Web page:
Cathryn and John Sill have quite the collection of nature titles to their credit. The husband and wife team have written and illustrated over 19 books together in their About… and About Habitats… series. 

Their latest book, a second edition of the infamous A Field Guide to Little-Known and Seldom-Seen Birds of North America, written in collaboration with John’s brother Ben, is only a slight departure from their normal fare. While it does delve into nature and our feathered friends (a favorite topic of theirs), this title takes a look at the seldom seen birds…the imaginary, fictitious and downright ridiculous avian figments of the Sills’ imaginations. 

Avid birders themselves, the Sills have a wealth of knowledge on birds (both real and imagined). Welcome to the blog, Cathryn and John! 

John and Cathryn visiting our offices this summer!


When did you first become interested in birding as a hobby? What is your favorite thing about birding now?
Cathryn: I remember watching birds out our dining room window with my mother when I was about 3 years old. My parents were nature lovers and introduced us to the wonders of the natural world at an early age. I love watching the behavior of birds and seeing how they react to their surroundings.

John: As long as I can remember I have been fascinated with birds. When I was a kid, I imagined myself being able to talk to birds and having them actually understand me. I know now they were just tolerating a pesky boy. Like Cathy, I enjoy seeing what birds do. I also enjoy seeing new species.

Ben: Our family always was interested in birds – feeding them, watching, and we always had a pair of binoculars around. My favorite thing about birding now??? Well it is probably a couple of things – 1) seeing a new bird (my North America list is about 515 so it is hard to find new birds in North America), and 2) watching bird behavior is increasingly interesting. Feeding, grooming, flocks flying, etc.

Do you have a favorite bird?

Cathryn and John: For both of us, our favorite bird is usually the one we are watching at the time.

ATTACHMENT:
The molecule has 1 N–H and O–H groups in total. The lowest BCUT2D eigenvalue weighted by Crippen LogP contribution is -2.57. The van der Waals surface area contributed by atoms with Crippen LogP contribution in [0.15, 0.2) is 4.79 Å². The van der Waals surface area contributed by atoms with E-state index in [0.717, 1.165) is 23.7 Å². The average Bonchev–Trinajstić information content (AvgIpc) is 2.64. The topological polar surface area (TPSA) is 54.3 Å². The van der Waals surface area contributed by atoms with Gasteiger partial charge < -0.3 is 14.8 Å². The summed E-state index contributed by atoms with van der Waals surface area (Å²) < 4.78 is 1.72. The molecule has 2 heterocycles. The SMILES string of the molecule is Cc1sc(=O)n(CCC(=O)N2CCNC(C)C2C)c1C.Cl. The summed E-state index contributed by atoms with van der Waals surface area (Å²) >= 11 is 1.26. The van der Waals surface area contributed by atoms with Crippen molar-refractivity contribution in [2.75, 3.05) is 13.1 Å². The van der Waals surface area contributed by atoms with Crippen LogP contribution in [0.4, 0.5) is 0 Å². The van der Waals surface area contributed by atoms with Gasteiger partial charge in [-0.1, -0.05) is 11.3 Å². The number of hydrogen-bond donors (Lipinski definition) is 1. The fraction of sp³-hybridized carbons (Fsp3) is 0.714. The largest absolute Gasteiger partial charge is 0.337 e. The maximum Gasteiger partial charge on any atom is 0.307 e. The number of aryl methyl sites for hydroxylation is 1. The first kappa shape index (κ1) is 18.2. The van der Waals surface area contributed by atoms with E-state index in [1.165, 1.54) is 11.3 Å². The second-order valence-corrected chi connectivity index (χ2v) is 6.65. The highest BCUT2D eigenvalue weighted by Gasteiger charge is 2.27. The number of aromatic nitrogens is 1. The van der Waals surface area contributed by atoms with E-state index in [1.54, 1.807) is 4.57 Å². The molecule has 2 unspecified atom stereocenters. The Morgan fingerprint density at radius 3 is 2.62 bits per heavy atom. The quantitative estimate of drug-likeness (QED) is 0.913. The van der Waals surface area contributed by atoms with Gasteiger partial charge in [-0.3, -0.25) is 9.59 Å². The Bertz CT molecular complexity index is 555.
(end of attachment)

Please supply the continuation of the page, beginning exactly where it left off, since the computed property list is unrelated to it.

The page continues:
Ben: I do have a favorite bird – the Swallow-tailed Kite. This majestic bird is my favorite for several reasons – it is large – hawk sized and thus easy to view; its markings are as striking as any bird I know; and its feeding habits – catching insects on the wing – AND eating them on the wing.  It is uncommon in the states so to see one is a double treat. 

How did the idea for your field guides come about? What was your writing process like?

Ben: The idea for the Field Guide actually came from Cathy’s mother; they can tell the story better (or with more accuracy, but this is what I remember), but one day she and John showed up at Cathy’s mom’s house from a short birding venture and her mom (also an avid birder) asked what they had seen. Cathy made up a bird and said that they had seen it down at Lake Emory. Her mom, without thinking, and knowing that she had never seen this bird, grabbed her binoculars and headed for her car before realizing that something was wrong. The rest is history.

Cathryn and John: When we were traveling on road trips, we would make up bird species to pass the time. We would often see something that would trigger an idea, write the idea on a scrap of paper and stuff it in the glove compartment of the car. One day as we were sharing the ideas with John’s brother Ben, he entered into the fun and added his ideas. He looked at us and said “We should write a book!” And the rest is history. The three of us each have a different sense of humor so we were able to work together to have a well-balanced book that hopefully appeals to many different people. 

Do you have a favorite bird from your field guides?

Cathryn and John: When you have a part in “creating” these birds, you develop an affection for all of them. 

Ben: My favorite bird from the Field Guide (although several would vie closely for the prize) would probably be the Southern Snake Strangler.

You have also written and illustrated together many nonfiction books about birds — what do you love most about these animals that keeps you coming back?

Cathryn and John: Birds are a beautiful part of our natural world. While some are readily evident in both appearance and song, others are a challenge to find. We really enjoy the birds that we see at our feeders on a daily basis. We also enjoy going “out in the field” and looking and listening for birds that are not as easily accessible. 

Ben: I think that the thing that I love most about birds is their ability to fly – and fly with such ease and grace. My training as an engineer was in the area of aerospace engineering. When you flap your arms you see just how futile it is to imagine that we can fly – there isn’t really much substance to air. The fact that birds are not restricted to the flat landscape or to bodies of water, but are free to move “as the crow flies” is pretty special.


 Check out John’s website here, and be on the lookout for About Habitats: Forests this spring 2014! 
Also hitting shelves Spring 2014: 
About Birds (bilingual edition)
About Habitats: Mountains (paperback edition)
About Mammals, 2nd edition (also in paperback)